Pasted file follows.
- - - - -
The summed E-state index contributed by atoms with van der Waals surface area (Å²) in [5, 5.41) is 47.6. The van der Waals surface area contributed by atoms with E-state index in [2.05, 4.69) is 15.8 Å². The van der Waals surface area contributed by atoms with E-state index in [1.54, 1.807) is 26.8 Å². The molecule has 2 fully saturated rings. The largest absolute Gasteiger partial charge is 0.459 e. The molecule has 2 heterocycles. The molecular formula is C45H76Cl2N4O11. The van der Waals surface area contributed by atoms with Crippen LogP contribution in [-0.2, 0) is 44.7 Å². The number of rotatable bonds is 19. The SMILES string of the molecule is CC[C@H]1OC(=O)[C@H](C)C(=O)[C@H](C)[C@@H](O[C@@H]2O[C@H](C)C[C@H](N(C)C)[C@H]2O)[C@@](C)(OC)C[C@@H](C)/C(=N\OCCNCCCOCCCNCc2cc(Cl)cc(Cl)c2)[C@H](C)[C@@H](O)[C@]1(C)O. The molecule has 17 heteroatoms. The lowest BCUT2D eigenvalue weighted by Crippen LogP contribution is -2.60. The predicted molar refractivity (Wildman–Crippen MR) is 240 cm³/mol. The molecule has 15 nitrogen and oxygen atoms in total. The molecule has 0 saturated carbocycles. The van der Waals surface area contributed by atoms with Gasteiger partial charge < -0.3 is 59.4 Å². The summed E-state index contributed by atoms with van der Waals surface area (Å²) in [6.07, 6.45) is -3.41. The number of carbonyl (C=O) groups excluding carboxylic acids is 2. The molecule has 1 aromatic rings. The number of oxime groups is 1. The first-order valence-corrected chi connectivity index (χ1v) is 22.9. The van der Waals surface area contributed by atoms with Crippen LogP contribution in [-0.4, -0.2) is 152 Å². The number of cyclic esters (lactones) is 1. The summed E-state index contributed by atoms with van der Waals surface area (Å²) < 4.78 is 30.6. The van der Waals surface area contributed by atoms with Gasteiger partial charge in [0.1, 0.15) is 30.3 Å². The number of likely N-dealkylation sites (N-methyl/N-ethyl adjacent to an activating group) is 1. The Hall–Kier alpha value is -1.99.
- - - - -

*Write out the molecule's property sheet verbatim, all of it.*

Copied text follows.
The summed E-state index contributed by atoms with van der Waals surface area (Å²) in [5, 5.41) is 47.6. The van der Waals surface area contributed by atoms with E-state index in [2.05, 4.69) is 15.8 Å². The van der Waals surface area contributed by atoms with E-state index in [1.54, 1.807) is 26.8 Å². The molecule has 2 fully saturated rings. The largest absolute Gasteiger partial charge is 0.459 e. The molecule has 2 heterocycles. The molecular formula is C45H76Cl2N4O11. The van der Waals surface area contributed by atoms with Crippen LogP contribution in [-0.2, 0) is 44.7 Å². The number of rotatable bonds is 19. The SMILES string of the molecule is CC[C@H]1OC(=O)[C@H](C)C(=O)[C@H](C)[C@@H](O[C@@H]2O[C@H](C)C[C@H](N(C)C)[C@H]2O)[C@@](C)(OC)C[C@@H](C)/C(=N\OCCNCCCOCCCNCc2cc(Cl)cc(Cl)c2)[C@H](C)[C@@H](O)[C@]1(C)O. The molecule has 17 heteroatoms. The lowest BCUT2D eigenvalue weighted by Crippen LogP contribution is -2.60. The predicted molar refractivity (Wildman–Crippen MR) is 240 cm³/mol. The molecule has 15 nitrogen and oxygen atoms in total. The molecule has 0 saturated carbocycles. The van der Waals surface area contributed by atoms with Gasteiger partial charge < -0.3 is 59.4 Å². The summed E-state index contributed by atoms with van der Waals surface area (Å²) in [6.07, 6.45) is -3.41. The number of carbonyl (C=O) groups excluding carboxylic acids is 2. The molecule has 1 aromatic rings. The number of oxime groups is 1. The first-order valence-corrected chi connectivity index (χ1v) is 22.9. The van der Waals surface area contributed by atoms with Crippen LogP contribution in [-0.4, -0.2) is 152 Å². The number of cyclic esters (lactones) is 1. The summed E-state index contributed by atoms with van der Waals surface area (Å²) < 4.78 is 30.6. The van der Waals surface area contributed by atoms with Gasteiger partial charge in [0.1, 0.15) is 30.3 Å². The number of likely N-dealkylation sites (N-methyl/N-ethyl adjacent to an activating group) is 1. The Hall–Kier alpha value is -1.99.